WASHINGTON (REUTERS) - China on Wednesday (April 4) hit back at US President Donald Trump's plan to impose tariffs on US$50 billion (S$65.6 billion) of Chinese imports by proposing additional tariffs of 25 per cent on 106 categories of US goods, including soybeans, autos, chemicals and some types of aircraft.
The trade tensions brewing between the world's two largest economies hit global markets, with shares of industrial companies with exposure to Chinese markets, such as Boeing Co and Deere & Co, among the hardest hit.
The following are some of the possible winners and losers among US companies and sectors:
* US automaker General Motors urged the two countries to engage in constructive dialogue over trade. The company's stock fell as much as 3 per cent before reversing course to close nearly 3 per cent higher.
* GM rival Ford Motor also lost as much as 3 per cent before rebounding to close 1.6 per cent higher while electric carmaker Tesla, which depends on China for 17 per cent of its revenue, fell as much as 5.8 per cent before retracing losses to end up over 7.2 per cent. Shares of Fiat Chrysler fell as much as 3.4 per cent before recovering to end up nearly 2 per cent.
* Ford said it encouraged both governments to work together to resolve issues.
BOEING & INDUSTRIALS
* Aircraft maker Boeing Co closed down 1 per cent, weighing the most on the Dow Jones Industrial Average as documents from China's Ministry of Commerce and the US manufacturer showed the move would affect some older Boeing narrowbody models. It was not immediately clear how much the tariffs would impact its newer aircraft.
* Boeing said it was assessing the situation while analysts from JP Morgan said the proposals from China looked to have been calibrated carefully to avoid a major impact on the planemaker.
* Fellow Dow component 3M Co lost as much as 2.4 per cent before rebounding to end 0.6 per cent higher.
* Farming equipment maker Deere lost nearly US$10 per share at its lowest. The company urged the two countries to work toward a resolution to "limit uncertainty for farmers and avoid meaningful disruptions to agricultural trade". The stock ended 2.9 per cent lower at US$148.57.
* The S&P 500 technology sector, which has the biggest revenue exposure to China among the benchmark's 11 major sectors, dipped 0.5 per cent before rebounding to end 1.3 per cent higher.
* Chip stocks were among the worst-hit in the sector with Intel Corp and Nvidia Corp both falling before retracing losses to end narrowly higher. Broadcom Ltd ended the day nearly flat at US$236.99. China's position as an assembly hub for electronic devices makes it the biggest consumer of semiconductors.
* Cisco Systems Inc closed slightly higher at US$41.20, but said it was "concerned that the remedy proposed by the (Trump) administration may harm American consumers and the US economy more than impacting alleged Chinese trade practices".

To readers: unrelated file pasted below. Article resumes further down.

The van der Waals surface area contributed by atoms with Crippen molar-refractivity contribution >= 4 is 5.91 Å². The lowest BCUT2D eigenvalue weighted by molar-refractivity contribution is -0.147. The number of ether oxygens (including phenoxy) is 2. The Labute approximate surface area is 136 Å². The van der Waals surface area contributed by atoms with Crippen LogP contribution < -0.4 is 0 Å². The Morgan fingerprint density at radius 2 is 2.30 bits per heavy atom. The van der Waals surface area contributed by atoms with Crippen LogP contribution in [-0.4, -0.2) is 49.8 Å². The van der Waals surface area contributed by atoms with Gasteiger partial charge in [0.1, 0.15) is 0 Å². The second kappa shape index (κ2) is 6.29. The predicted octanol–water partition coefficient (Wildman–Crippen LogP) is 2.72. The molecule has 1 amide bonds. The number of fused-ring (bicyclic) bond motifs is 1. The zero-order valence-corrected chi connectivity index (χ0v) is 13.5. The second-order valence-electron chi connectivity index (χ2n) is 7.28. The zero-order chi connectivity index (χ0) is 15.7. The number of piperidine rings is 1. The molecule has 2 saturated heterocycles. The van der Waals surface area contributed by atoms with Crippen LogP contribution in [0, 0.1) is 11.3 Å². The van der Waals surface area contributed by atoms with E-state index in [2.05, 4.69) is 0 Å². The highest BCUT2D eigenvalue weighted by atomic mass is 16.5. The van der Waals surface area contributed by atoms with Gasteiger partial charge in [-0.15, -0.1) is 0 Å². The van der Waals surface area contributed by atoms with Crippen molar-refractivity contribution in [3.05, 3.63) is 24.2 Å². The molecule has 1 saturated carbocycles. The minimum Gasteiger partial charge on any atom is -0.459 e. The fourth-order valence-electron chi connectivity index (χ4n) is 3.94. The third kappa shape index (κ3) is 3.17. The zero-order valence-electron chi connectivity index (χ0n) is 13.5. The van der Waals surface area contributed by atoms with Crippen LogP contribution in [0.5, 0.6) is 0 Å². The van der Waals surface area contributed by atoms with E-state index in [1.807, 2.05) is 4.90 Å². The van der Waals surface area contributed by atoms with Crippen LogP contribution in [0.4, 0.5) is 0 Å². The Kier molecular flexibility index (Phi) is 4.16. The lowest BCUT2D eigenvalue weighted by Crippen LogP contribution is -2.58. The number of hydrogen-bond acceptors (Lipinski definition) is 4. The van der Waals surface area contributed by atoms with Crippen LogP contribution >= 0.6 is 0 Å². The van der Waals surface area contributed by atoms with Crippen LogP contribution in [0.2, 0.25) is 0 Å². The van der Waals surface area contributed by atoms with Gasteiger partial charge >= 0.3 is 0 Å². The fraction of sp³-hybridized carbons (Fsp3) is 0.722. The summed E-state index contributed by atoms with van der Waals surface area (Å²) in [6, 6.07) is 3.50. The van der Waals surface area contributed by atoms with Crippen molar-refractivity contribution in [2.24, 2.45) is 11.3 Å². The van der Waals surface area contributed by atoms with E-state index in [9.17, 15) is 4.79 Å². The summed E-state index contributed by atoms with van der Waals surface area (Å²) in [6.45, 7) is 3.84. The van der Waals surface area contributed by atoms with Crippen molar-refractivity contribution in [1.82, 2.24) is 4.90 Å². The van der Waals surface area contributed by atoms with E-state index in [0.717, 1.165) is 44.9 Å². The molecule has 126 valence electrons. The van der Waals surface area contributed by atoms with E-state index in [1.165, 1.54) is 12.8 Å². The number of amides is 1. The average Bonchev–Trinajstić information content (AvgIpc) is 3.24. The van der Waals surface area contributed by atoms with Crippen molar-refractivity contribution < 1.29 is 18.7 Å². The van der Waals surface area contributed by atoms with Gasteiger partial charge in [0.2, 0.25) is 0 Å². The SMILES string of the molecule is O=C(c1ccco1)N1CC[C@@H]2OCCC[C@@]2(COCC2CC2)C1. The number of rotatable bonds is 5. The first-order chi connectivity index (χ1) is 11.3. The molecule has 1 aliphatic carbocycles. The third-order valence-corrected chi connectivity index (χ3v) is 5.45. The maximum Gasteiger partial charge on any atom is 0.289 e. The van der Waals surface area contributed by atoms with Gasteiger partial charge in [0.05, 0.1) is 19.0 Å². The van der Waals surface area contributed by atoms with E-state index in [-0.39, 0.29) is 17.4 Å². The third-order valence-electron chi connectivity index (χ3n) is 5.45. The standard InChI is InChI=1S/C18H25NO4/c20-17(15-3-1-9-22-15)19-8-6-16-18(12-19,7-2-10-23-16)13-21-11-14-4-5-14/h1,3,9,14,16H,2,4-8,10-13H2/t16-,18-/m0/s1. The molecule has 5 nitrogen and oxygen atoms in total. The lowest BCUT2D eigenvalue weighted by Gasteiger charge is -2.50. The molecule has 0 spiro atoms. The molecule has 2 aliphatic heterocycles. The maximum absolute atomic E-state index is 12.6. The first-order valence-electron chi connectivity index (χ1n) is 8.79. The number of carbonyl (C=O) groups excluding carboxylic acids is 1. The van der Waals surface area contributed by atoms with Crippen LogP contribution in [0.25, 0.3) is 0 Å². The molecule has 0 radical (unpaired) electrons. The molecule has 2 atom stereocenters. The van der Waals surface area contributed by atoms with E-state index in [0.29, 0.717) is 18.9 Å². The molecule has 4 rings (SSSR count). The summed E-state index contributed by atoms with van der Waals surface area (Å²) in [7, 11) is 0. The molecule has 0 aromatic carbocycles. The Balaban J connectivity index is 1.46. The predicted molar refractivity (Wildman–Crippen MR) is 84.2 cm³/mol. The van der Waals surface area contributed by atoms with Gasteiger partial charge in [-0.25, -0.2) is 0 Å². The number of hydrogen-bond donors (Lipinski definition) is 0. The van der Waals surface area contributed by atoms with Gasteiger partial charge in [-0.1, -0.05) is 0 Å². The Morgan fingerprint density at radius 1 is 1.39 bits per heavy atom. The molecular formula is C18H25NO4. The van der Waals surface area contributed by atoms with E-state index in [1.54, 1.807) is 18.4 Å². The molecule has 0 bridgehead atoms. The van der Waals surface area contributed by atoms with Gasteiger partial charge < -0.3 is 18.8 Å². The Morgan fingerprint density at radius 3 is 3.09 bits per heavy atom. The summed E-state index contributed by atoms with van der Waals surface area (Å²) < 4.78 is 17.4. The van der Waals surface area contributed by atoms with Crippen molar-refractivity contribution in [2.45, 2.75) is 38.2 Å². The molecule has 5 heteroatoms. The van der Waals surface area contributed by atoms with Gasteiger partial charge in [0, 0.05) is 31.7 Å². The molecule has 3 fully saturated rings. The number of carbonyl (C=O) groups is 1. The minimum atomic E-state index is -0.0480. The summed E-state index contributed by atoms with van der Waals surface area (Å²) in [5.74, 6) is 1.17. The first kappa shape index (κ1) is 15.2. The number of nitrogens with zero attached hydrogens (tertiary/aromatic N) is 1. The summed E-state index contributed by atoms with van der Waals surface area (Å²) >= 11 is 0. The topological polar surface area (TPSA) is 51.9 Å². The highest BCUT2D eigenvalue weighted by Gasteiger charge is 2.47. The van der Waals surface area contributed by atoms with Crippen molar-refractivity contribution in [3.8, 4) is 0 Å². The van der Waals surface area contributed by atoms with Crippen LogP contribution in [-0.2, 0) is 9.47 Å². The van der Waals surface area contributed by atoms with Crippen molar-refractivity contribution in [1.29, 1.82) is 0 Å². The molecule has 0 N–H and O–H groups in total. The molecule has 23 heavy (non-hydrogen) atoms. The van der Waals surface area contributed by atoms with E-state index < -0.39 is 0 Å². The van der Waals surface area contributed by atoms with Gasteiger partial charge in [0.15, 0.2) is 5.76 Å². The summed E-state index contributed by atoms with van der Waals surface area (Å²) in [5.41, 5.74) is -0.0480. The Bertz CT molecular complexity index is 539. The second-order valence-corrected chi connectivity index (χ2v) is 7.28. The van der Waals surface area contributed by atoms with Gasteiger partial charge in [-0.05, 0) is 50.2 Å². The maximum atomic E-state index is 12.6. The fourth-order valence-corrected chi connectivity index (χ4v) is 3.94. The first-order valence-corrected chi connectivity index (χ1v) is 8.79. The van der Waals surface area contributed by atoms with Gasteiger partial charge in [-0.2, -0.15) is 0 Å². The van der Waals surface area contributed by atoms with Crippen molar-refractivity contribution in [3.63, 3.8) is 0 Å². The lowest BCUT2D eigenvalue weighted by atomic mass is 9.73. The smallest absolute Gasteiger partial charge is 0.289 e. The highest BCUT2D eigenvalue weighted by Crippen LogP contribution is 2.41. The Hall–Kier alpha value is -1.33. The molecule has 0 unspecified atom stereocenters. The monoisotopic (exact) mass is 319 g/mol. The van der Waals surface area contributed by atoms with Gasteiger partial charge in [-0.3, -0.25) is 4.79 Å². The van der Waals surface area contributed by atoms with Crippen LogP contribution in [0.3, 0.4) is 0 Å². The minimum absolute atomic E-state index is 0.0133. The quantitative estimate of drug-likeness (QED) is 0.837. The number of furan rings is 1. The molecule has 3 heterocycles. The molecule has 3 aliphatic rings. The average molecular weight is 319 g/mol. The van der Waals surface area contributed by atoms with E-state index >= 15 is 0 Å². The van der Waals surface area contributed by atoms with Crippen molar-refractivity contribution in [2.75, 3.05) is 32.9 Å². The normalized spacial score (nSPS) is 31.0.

"At this time, we are analysing the impact of these tariffs on Cisco and reviewing plans to minimise the impact on our business, our customers and our partners," company spokeswoman Robyn Blum told Reuters.
* Brown-Forman Corp , the maker of Jack Daniel's whiskey, slipped about 1 per cent before recovering to close up 1.3 per cent to US$54.71 after whiskey was singled out as the only spirit on which China planned to impose more tariffs.
* The Distilled Spirits Council, a US industry group, asked the United States and China to reach a resolution without subjecting American whiskey to more tariffs, which it said would harm Chinese consumers, its hospitality sector and US whiskey exporters. The Council also said US whiskey accounted for nearly 70 per cent of the total US spirits exported to China, by value, in 2017.
COMMODITIES & CHEMICALS
* DowDuPont Inc said its agriculture unit could be affected by the escalating conflict, warning of price declines for soybeans, and a negative impact on US farmers. Shares closed up about 0.6 per cent at US$63.69.
* Grain traders Archer Daniels Midland Co and Bunge Ltd, which trade US soybeans in China, were both off as much as 1.5 per cent. Archer Daniels recovered to add 1.8 per cent to US$43.90, and Bunge gained 2 per cent to close at US$75.64.
* The American Chemistry Council (ACC) - which counts Exxon, Chevron , Monsanto and others as its members - urged the United States and China to come to an understanding. "Engaging in a trade war with one of our country's most significant trading partners is not the answer," said ACC Chief Executive Officer Cal Dooley.
Exxon closed 0.2 per cent lower at US$74.87, and Monsanto also fell 0.2 per cent to US$116.75. Chevron dipped 0.3 per cent to US$114.48.
* US meat processor Tyson Foods Inc, meat exporter Hormel Foods Corp rose on the prospect of a drop in prices of soybean - a key feedstock - following higher Chinese tariffs on US exports. Tyson closed up 2.3 per cent at US$71.54, and Hormel ended the day at US$35.87, a gain of 4.8 per cent.